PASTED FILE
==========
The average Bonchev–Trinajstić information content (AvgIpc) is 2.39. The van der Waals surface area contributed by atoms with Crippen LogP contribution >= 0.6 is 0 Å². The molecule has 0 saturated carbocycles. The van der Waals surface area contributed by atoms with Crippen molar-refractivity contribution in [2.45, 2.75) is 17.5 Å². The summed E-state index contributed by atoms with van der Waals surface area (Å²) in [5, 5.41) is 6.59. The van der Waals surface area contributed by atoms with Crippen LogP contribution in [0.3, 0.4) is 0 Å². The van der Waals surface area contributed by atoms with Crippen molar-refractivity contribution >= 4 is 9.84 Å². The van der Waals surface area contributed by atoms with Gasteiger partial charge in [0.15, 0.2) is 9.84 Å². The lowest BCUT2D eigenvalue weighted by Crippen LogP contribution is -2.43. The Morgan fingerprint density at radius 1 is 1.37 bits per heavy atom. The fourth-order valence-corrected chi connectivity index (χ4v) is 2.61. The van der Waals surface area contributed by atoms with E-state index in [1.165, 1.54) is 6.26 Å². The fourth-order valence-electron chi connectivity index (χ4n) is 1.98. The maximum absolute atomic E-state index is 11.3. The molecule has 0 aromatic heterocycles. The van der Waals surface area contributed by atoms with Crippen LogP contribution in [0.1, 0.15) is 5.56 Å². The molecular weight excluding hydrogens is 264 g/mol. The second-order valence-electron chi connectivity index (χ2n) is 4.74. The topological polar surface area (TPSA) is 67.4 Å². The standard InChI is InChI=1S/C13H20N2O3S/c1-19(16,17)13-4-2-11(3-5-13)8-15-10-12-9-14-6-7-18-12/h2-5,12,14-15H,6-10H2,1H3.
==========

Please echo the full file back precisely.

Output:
The average Bonchev–Trinajstić information content (AvgIpc) is 2.39. The van der Waals surface area contributed by atoms with Crippen LogP contribution >= 0.6 is 0 Å². The molecule has 0 saturated carbocycles. The van der Waals surface area contributed by atoms with Crippen molar-refractivity contribution in [2.45, 2.75) is 17.5 Å². The summed E-state index contributed by atoms with van der Waals surface area (Å²) in [5, 5.41) is 6.59. The van der Waals surface area contributed by atoms with Crippen LogP contribution in [0.3, 0.4) is 0 Å². The van der Waals surface area contributed by atoms with Crippen molar-refractivity contribution >= 4 is 9.84 Å². The van der Waals surface area contributed by atoms with Gasteiger partial charge in [0.15, 0.2) is 9.84 Å². The lowest BCUT2D eigenvalue weighted by Crippen LogP contribution is -2.43. The Morgan fingerprint density at radius 1 is 1.37 bits per heavy atom. The fourth-order valence-corrected chi connectivity index (χ4v) is 2.61. The van der Waals surface area contributed by atoms with E-state index in [1.165, 1.54) is 6.26 Å². The fourth-order valence-electron chi connectivity index (χ4n) is 1.98. The maximum absolute atomic E-state index is 11.3. The molecule has 0 aromatic heterocycles. The van der Waals surface area contributed by atoms with Crippen LogP contribution in [0.1, 0.15) is 5.56 Å². The molecular weight excluding hydrogens is 264 g/mol. The second-order valence-electron chi connectivity index (χ2n) is 4.74. The topological polar surface area (TPSA) is 67.4 Å². The standard InChI is InChI=1S/C13H20N2O3S/c1-19(16,17)13-4-2-11(3-5-13)8-15-10-12-9-14-6-7-18-12/h2-5,12,14-15H,6-10H2,1H3.